Mi-pung (#4) hears that his friend Yong-chul has to go to army service and is in distress over what to do about baby Hana. Yong-chul can’t leave her with his parents (his mother works at a seedy bar and he hasn’t talked to his father in years). The only alternative is to send her to a foster home, but he fears that she’d get adopted and can’t bear to leave her behind not knowing if he’d ever get to see her again. When Mi-pung offers to take Hana, both guys know Mama Song would have a fit, but Mi-pung says with forced cheer that it’ll be fine.
Mi-pung loses nerve that night and can’t face his mother, so he takes Hana to the only place he can think of — nurse Bok-shil, who sympathetically takes Hana for the night. But when Mi-pung is late to pick her up in the morning, Bok-shil is late for work, and Dae-pung drops by to find out why. Immediately, he assumes this is Mi-pung’s kid and drags his brother home and announces it to the family. Mama Song beats Mi-pung — first for thinking he had a kid, and then (after hearing the truth) for offering to take care of her. She insists that he return the baby right away.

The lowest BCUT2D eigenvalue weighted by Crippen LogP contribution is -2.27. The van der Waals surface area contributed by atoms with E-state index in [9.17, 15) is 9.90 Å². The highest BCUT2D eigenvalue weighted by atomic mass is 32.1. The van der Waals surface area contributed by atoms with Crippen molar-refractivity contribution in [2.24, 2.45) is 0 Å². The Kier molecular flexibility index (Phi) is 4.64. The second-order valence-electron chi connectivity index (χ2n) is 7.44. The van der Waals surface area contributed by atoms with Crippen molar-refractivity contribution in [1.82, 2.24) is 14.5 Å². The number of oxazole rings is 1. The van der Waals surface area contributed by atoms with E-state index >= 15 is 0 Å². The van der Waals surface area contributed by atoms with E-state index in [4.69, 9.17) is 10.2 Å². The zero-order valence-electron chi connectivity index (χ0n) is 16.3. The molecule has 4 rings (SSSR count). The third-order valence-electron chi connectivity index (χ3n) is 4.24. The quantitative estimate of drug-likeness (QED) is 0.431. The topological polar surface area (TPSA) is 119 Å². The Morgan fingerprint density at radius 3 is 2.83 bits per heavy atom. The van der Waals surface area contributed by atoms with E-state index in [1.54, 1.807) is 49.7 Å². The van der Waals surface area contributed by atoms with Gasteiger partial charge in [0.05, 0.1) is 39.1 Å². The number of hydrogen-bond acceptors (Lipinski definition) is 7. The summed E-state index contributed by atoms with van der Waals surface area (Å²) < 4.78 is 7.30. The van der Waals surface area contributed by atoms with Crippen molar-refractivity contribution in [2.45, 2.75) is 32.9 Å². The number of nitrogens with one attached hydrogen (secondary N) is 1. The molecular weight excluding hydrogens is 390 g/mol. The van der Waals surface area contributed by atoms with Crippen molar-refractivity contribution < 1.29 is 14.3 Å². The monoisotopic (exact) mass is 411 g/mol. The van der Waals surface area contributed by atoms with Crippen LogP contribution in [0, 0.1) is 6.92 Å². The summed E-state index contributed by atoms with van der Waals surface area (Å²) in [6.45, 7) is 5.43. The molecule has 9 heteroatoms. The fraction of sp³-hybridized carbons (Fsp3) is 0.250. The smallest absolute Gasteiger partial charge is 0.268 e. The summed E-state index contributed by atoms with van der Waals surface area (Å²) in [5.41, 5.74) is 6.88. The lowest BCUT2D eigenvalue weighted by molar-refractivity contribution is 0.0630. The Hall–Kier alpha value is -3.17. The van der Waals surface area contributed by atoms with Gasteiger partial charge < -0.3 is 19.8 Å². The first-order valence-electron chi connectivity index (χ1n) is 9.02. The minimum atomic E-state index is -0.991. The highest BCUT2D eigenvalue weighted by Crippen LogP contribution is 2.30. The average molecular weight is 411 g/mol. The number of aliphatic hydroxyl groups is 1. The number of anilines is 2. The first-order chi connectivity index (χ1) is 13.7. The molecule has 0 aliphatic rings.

Mi-pung can’t bring himself to tell his friend he can’t take Hana, knowing how it’ll break both their hearts to send her off to a foster home. Mi-pung is unwilling to give up, and lies to Yong-chul that although his mother protested at first, she agreed to take Hana as a last resort. Therefore Yong-chul is able to leave for military service knowing Hana will be in good hands.
Mi-pung no longer fears being beaten by his mother — he’ll take the punishment and insist on keeping Hana. He drops by Bok-shil’s apartment on his way home, when Dae-pung drops by again and sees the baby again.
However, Dae-pung is in a sticky situation and decides to use this to his advantage, because he needs to get rid of his clingy ex-girlfriend. Dae-pung introduces Bok-shil and the baby as his wife and child, but that leads to an angry public confrontation and Bok-shil ends up feeling used.